I think what Steve is saying is this.  If bitcoin is at $10,000 (at $9,000 presently), 10,000 * .000001 = 1 cent.  So for moment and for bitcoin only (don't know about others) any part of a bitcoin that is a smaller faction doesn't matter, at least not until you add up a lot of those kinds of fractions.

    For instance you can't pay for anything with less that .000001 bit coins.

    Note: This conversation was created from a reply on: Cybercurrencies.
  • lairdblairdb Member
    edited February 2018
    This reply was created from a merged topic originally titled Cybercurrency.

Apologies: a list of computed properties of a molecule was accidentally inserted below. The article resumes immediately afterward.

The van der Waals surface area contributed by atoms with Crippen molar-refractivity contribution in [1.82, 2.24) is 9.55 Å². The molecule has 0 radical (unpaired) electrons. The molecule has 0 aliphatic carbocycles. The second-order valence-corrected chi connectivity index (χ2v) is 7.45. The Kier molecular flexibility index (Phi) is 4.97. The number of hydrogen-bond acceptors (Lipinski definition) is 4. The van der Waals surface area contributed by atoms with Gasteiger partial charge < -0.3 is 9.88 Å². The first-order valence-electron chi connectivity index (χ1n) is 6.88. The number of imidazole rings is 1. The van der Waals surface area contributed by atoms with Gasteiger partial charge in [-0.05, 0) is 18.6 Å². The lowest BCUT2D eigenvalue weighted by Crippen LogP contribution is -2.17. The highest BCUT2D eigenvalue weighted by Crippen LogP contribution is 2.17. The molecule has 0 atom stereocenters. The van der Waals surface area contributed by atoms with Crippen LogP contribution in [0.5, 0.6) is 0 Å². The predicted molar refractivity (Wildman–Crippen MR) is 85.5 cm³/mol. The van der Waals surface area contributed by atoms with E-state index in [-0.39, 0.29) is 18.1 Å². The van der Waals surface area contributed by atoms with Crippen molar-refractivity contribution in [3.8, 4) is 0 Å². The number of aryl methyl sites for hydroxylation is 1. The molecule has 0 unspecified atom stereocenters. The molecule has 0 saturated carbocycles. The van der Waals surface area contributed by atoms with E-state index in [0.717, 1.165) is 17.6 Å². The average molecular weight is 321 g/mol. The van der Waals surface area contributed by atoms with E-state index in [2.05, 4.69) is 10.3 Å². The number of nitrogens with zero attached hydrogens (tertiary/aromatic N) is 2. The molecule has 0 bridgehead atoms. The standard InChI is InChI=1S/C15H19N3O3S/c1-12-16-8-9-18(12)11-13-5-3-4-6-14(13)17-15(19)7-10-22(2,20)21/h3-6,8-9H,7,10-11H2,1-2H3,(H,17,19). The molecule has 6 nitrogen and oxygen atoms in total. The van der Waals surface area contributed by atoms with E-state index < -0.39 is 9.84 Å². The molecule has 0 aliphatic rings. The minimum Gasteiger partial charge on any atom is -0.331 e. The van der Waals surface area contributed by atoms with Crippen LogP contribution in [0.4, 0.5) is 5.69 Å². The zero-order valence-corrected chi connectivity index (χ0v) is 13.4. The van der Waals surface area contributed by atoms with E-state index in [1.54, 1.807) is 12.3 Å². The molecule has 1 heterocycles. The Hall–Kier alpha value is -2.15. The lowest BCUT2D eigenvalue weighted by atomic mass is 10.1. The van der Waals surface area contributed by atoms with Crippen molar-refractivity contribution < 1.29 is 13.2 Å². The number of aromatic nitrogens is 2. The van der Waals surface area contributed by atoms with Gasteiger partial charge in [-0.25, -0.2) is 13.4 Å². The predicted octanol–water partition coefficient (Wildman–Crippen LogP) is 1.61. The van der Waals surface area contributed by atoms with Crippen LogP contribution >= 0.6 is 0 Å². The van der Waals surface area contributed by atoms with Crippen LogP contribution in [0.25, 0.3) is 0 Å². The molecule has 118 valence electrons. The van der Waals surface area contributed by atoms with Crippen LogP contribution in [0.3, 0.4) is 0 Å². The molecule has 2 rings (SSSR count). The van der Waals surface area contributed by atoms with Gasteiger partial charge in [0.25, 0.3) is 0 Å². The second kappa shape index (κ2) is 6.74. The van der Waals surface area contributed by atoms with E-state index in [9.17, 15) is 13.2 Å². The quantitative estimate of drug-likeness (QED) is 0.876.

That's actually a sensible approach, and I kinda wish I'd thought of it a year ago.  My choice was to record all cryptocurrencies in thousandths (1000 mBTC = 1 BTC, for example).  A little cumbersome, but it does have the satisfaction of tracking down to the 9th decimal.

    Since I can't download quotes through Quicken anyway, my price download spreadsheet does the 1000ths calculation for me.

    Note: This conversation was created from a reply on: Cybercurrencies.
  • edited January 12
    This reply was created from a merged topic originally titled cryptocurrency quotes.


    Please add quotes for cryptocurrencies to Quicken. Data can be pulled from sources such as Yahoo Finance, CoinMarketCap, Forbes CryptoMarket. etc. Please also increase the number of decimal places accepted in quicken for share qty to =>8 places.
  • edited January 12
    Would be great to get this added as a feature, can Quicken respond if this is actually going to be added to a roadmap or a future update?